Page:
Why We Shouldn't Compare Occupy Wall Street to the Tea Party

Sure, the nascent Occupy Wall Street movement is a bit of a grab bag, but at least the core ideas make some kind of human sense.
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As I emerged from the subway to join friends at Occupy Wall Street yesterday, there was a boy, maybe 11-years-old, leaning over the railing with a scrawled sign, which declared, "No Rich. No Poor." He was there with a skinny Justin-Bieber-haired friend, whose small piece of cardboard read, "We are the 99%" written with a scratchy ballpoint pen.

There were surprisingly few tie dyes and no patchouli. Instead, the streets were filled with gray-haired professors, members of the sweetest of all labor organizations (go Musicians Local 802!) and mothers with strollers introducing their children to the possibility of change. They looked, you know, like regular folks.

Opinions were asserted with buttons and placards, with t-shirts and tubas. Ban fracking now. Eat locally-sourced food. We need jobs, not tax cuts. My favorite was a sign that read "I'll believe corporations are people when Texas executes one," a takedown of corporate personhood and the death penalty in one pithy swoop.

But through the noise, one clear message surfaces -- this sucks. The top 1% of the America control 42.7% of the wealth and that ain't right.

Much has been made of the similarities between Occupy Wall Street and the Tea Party -- the passion, the messy coalition of ideas, the opposition to the bank bailout. Not surprisingly, the leaders of the Tea Party want nothing to do with the comparison, stating disparagingly "They're just unhappy people that don't know really what they want."

Sure, the nascent OWS movement is a bit of a grab bag, but at least the core ideas make some kind of human sense. Fairness, equality, community. Which is way more coherent than the incongruous and often-cruel ideas the Tea Party have forced onto the American political landscape.

For starters, conservatives seem to be really concerned about our unborn children, but won't help those same children out of poverty. And now Tea Party darling Sandy Rios (whoever she is) lampooned Obama's inclusion of birth control as a free insurance service by saying, "Are we going to do pedicures and manicures as well?"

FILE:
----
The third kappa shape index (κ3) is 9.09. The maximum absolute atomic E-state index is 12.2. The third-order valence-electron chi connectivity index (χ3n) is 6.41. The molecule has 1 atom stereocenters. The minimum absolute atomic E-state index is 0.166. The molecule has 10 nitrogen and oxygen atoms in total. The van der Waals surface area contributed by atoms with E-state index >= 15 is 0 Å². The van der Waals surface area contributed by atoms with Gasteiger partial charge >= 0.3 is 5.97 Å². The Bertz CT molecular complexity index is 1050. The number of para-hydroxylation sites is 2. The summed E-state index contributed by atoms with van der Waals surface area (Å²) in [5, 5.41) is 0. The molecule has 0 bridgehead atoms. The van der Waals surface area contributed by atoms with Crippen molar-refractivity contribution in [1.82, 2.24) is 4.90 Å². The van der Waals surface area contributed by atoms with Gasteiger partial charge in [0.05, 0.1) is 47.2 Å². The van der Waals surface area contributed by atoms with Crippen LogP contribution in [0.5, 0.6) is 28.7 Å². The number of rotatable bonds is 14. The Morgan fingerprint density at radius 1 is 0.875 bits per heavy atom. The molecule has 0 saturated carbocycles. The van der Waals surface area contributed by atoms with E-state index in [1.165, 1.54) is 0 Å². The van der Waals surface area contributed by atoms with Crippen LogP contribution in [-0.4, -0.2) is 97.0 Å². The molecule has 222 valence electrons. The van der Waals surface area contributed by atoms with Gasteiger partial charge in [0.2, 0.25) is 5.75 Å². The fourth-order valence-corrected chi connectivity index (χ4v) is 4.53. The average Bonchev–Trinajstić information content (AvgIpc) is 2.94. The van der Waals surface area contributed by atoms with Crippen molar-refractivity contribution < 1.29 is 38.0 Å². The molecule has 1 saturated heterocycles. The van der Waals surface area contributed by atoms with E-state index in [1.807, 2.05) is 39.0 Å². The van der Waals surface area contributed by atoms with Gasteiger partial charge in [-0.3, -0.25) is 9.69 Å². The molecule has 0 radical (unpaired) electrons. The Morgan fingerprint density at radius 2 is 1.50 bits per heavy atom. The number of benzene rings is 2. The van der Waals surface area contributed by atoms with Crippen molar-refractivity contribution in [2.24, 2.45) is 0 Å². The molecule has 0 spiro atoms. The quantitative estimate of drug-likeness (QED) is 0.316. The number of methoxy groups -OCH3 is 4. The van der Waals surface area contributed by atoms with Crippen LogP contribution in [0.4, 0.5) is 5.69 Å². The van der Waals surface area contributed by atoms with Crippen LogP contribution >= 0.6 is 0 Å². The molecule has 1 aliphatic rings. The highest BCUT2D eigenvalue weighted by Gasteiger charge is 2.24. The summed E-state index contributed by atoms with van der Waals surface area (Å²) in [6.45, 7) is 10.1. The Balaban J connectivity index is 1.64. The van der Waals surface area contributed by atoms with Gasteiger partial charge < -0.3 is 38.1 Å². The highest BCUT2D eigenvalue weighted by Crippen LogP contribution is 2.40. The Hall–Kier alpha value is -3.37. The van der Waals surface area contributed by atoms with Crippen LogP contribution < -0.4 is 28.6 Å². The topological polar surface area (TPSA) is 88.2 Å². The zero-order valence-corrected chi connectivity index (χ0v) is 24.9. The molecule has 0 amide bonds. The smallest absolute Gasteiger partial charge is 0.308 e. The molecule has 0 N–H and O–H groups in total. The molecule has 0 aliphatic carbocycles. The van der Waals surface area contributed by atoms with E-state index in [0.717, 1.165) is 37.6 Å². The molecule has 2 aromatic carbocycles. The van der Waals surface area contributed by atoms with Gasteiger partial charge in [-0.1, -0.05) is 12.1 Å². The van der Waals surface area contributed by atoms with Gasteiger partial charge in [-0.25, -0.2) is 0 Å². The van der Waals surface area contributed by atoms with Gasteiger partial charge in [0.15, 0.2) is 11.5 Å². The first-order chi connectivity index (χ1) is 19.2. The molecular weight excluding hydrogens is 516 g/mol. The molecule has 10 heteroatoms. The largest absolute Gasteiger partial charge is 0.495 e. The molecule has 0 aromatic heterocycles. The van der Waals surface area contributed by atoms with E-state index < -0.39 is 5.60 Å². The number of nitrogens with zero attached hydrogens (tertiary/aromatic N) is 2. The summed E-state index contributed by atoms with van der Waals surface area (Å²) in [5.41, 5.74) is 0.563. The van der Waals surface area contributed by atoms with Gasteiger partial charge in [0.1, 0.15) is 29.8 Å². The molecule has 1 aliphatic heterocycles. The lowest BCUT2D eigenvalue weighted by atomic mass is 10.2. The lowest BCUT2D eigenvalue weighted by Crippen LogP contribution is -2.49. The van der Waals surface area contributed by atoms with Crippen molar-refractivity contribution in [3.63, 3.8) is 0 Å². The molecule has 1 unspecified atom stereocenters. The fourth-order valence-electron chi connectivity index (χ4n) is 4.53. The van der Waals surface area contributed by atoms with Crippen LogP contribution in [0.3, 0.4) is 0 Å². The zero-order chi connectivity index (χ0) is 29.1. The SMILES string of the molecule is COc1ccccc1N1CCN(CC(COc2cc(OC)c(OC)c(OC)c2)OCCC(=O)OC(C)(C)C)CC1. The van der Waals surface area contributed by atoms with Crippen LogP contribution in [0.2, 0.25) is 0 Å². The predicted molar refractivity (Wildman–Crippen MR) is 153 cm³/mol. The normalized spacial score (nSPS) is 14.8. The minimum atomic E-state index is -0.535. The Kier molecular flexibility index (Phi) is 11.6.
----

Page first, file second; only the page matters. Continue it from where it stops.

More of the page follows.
So, preventing pregnancies is none of the government's business ... but terminating them is? It's an indefensible, visionless position almost as desperate as Michelle Bachman's evidence-free claim that the HPV vaccination causes "mental retardation." A term, by the way, that has long been considered offensive.

These are women waging war against women -- banning free preventive medicine, intervening in deeply personal decisions, and undermining a health initiative that could eradicate cervical cancer, which killed over 250,000 women in 2008. It makes no sense and it's just plain mean.

But there's nothing less coherent than the Tea Party's fuzzy romanticism of the founding fathers. As Bill Maher so deftly asserted, the drafters of the constitution were interesting weirdos, some of whom felt like it was totally cool to own other people. And in spite of that, they cobbled together a brilliant if imperfect set of principles with the hope that they would be improved by future generations.

At Wednesday's march, I saw Occupy Wall Street regulars who helped with crowd control, administered simple first aid, and were generally nice. Eric Cantor is worried about the "mobs" forming around America. That's sweet of him, but our mob was full of quick apologies when you were jostled, seventy-year-olds in sensible shoes, and an ad hoc brass band.

And, above all, it was held together by an idea as simple as the playground. Share your toys. Be nice to the new kid, even if he seems a little weird. And help the little ones who aren't as strong as you.

Yesterday, Amy Kremer, the chairperson of The Tea Party Express, likened the protestors to "a kid having a temper tantrum because their parents won't buy them the whole ice-cream store." Actually guys, I think the kid is just hoping for a single scoop.

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